For the first time, I found myself before teachers whose worldviews did not include a belief in the chief supremacy of the Catholic Church. That isn’t to say my previous 13 years of Catholic schooling were shaded from scientific inquiry or doubt, but after examining criticisms of Catholicism, we typically came full circle and ended up recognizing the absolute legitimacy of the Papacy, despite the Church’s flaws.
In classes at Hunter, I was the lone voice pointing out that for hundreds of years, the Church fostered much of the world’s scientific studies, and that the “misogynistic” Church was indeed responsible for abolishing arranged marriages in Europe in the 11th century by instituting the sacrament of marriage, which requires both spouses consent and desire to be in holy union.
In high school, I loved pushing buttons and asking religion teachers if born-in-a-manger Jesus would approve of the grandeur of the papacy. But once in ideological freefall, I found myself grabbing on to what was most familiar.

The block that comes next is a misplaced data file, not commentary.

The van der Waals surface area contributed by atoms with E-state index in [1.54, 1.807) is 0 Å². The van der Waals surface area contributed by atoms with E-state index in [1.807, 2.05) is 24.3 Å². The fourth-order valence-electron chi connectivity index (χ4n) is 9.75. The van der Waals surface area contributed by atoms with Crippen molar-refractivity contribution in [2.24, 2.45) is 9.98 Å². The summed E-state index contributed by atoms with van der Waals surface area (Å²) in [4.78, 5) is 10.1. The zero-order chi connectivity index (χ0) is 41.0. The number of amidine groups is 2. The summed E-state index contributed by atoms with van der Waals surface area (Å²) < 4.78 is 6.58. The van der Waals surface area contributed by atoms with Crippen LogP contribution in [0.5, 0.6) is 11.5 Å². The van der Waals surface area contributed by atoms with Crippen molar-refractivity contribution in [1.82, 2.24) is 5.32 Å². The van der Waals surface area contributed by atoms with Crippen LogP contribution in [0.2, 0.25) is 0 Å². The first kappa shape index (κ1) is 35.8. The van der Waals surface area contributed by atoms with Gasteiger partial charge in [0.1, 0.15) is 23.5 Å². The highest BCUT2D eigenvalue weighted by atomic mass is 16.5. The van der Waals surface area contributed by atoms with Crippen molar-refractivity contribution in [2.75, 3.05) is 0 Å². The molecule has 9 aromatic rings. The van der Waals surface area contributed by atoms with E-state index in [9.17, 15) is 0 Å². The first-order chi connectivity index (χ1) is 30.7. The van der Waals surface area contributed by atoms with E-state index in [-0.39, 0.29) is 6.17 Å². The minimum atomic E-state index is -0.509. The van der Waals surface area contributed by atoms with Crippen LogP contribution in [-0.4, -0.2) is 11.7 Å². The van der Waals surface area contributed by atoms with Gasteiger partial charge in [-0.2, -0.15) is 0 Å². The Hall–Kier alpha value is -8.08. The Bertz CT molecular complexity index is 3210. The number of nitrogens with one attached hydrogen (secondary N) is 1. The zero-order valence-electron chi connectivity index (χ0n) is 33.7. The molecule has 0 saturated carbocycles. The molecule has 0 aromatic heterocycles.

In between classes that semester, my favorite walk to kill time was to St. Ignatius Loyola Church on 84th Street and Park Ave. to take refuge from the courtyard at Hunter, where activists canvased for donations to Planned Parenthood and the ACLU.
On those walks, amidst the unfamiliar faces bustling around me, the marble cornerstone church was a beacon of familiarity—a reminder that I could always go back to the Jesuits.
In May, I was one of the 75 students admitted to transfer to BC. With a renewed sense of purpose, I happily accepted the offer, thrilled to return to an environment in which work would be done Ad maiorem Dei gloriam—for the greater glory of God. It’s never too late go home.